A lot of you probably know already that the HMS Bounty sank off the coast of North Carolina early Monday morning. The entire tall-ship community and beyond is in mourning. I send my prayers and condolences to the family, friends and ship-mates of Claudene Christian, who was recently found unresponsive and later pronounced dead, and Captain Robin Walbridge, who has still not been found. Deepest gratitude to the brave Coasties who went out into that storm to rescue the crew.
The other day out on the water, my crew-mate Alex and I were standing bow-watch together. We were looking out at the waves, and Alex asked what wind force I guessed it was. “I think seventeen knots. Twenty at most,” I said. He ran back to the helm where we have an anemometer, a wind gauge. “The anemometer says twenty-three but our speed downwind is 5. That makes it eighteen knots!”
When I was First Mate on the Bill of Rights, I used to quiz my crew (and myself) on wind force. There’s a guide called the Beaufort Scale which allows you to estimate wind speed based on sea-state. Zero knots is “surface like a mirror”. Force one, or 1-3 knots, shows ripples. Force two, or 4-6 knots, ripples begin to form crests. Force three, or 7-10 knots, crests begin to break…you get the picture.
It’s important to be able to estimate wind speed by observing the state of the ocean. We decide how much sail area is safe to carry based on wind speed, and being able to judge that without running over to the anemometer could help you out someday. GPS isn’t the only bit of technology one which the modern sailor has become too reliant. Here’s a clip of the full Beaufort Scale. Note that sea state is also affected by any nearby landmasses, and the length of the storm.
Alright, now for the long-awaited final installment of Stephanie’s First Voyage!
My final shift of the final night of our trip ended at midnight. Even though it wasn’t that late, I was exhausted to the point of barely being able to keep my eyes open. It reminded me of being at the wheel in the middle of the night during my first gale out in California last year. I had been posted at the wheel that night, legs splayed, feet firmly planted, gaze mechanically shifting between the glowing red compass and the large waves cresting in the darkness around us, hands manipulating the wooden wheel behind me. I felt incredibly strange, like a zombie, but I couldn’t quite name it. Wasn’t until I was relieved at the wheel and felt my eyelids instantly, uncontrollably and firmly close that I realized that my funny feeling was exhaustion.
Well, I managed to stay awake until the end of my shift again this time, and then I gratefully stumbled down below to my bunk, knowing that my sleep was going to be cut short by an early departure the next day. At 5 AM I was awoken by the second mate, Richard, to weigh anchor. I had been dreaming that I was using an extinguisher to put out an electrical fire caused by my laptop’s power cord when I heard Richard’s voice quietly saying my name. “We’re raising anchor in a half hour. It’s rainy and cold outside.” I thanked him and began to move, and was surprised at how rested and awake I felt just minutes after emerging from my cocoon.
Everything with the anchors went well. They did not get twisted, and came up neatly. Halleluiah. By 6 AM I’d say, we were underway, heading up the D’entrecasteaux Channel, and since my watch started at 8 AM, I stayed up, had some tea, and wrote until my watch shift began.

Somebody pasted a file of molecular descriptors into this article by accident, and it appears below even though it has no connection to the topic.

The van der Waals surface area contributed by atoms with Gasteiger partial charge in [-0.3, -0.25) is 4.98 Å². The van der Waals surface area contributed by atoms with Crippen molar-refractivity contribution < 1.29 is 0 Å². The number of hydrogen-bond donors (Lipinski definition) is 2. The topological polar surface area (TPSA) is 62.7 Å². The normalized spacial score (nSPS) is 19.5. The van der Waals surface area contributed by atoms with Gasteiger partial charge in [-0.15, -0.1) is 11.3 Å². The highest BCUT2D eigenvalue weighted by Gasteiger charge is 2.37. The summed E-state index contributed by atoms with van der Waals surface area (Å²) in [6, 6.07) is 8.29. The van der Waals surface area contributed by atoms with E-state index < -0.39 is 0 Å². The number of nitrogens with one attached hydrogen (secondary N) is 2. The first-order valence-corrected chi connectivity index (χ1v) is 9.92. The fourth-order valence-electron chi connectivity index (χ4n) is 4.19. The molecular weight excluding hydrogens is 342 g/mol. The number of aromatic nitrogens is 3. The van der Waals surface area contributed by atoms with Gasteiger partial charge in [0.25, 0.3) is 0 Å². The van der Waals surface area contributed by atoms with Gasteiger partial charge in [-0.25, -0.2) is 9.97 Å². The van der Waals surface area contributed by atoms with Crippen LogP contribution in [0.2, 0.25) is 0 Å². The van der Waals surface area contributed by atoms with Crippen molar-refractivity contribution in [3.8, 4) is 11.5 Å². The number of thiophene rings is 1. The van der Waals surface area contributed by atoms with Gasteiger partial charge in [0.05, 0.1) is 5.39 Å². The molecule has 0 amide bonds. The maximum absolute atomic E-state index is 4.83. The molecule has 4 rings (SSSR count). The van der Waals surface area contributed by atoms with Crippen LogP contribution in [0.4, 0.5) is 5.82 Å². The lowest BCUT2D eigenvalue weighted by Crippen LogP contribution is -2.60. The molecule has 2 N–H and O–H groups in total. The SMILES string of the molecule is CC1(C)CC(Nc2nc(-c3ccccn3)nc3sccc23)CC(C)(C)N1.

It must be mentioned here that my watch, led by the fearless and hysterically ever self-deprecating Matt Morris, was an amazing watch. Our trainees were smart and funny, and as much as they complained, they were always helpful and never had to be asked twice to do a thing. But what made our watch REALLY great was the watch shifts we happened to get. Our watch saw dolphins and rainbows, got to do the most work aloft, I THINK we got the most sleep, and on our final day, we were practically the only ones on deck during the strongest winds of our trip…and my life.
When our watch came on, we were already experiencing some strong gusts, but nothing too extreme, probably topping off in the high twenties. The Captain was on deck, and had decided to leave the sails in for some tighter maneuvers before we came to the open channel. Once we were there, and it was clear that we had some nice solid wind, she let us drop the sails. They filled in and we sailed beautifully for a good while.
We might have only been actually sailing for a half hour before the gusts began to pick up, and the Captain told Matt to leave someone at the wheel, grab his best trainee climber, and head up to put some gaskets on the sail so it wouldn’t flog in the wind. I continued supervising one of the adults, Colin, who was at the wheel, and Matt climbed out onto the yard with a trainee named Matthew.
Colin and I watched the wind gauge climb steadily from averaging in the mid twenties, to a fairly consistent 30 knots of wind. My eyes pin-balled between the compass, the Matt’s aloft, and the wind gauge as gusts hit 35, 38, 39.6…Colin and I glanced at each other and I instinctively said “Not quite,” knowing that we were both wondering if it might hit 40. I grabbed Colin’s camera and took some photos of the boys up above in 38 knots of wind, and managed to get one shot of the wind gauge reading 32.
The boys came down safely after pulling in the sail, and trainee Matthew was buzzing. I gave many pats on the back and excitedly reported the wind strength they’d been aloft in. They smiled and laughed and Matt, my watch-leader, said that was the most he’d been up in. We all headed back to the helm and with the winds still building, Matthew took the wheel.
The Captain, Matt, Colin and I were in a semi-circle around Matthew, just taking in the scene, motoring through these enormous gusts. The sun was shining, and the seas were comfortably low, protected from building very much by the islands around us. Each gust pushed us through the water, forcing us into a heel, bringing water through the starboard scuppers. It was around this point that I took a look around me and realized that I was sailing in as much wind as we’d had the day that gave me my big scare eight months ago. I’ve gotten back on the horse for sure, and I feel good.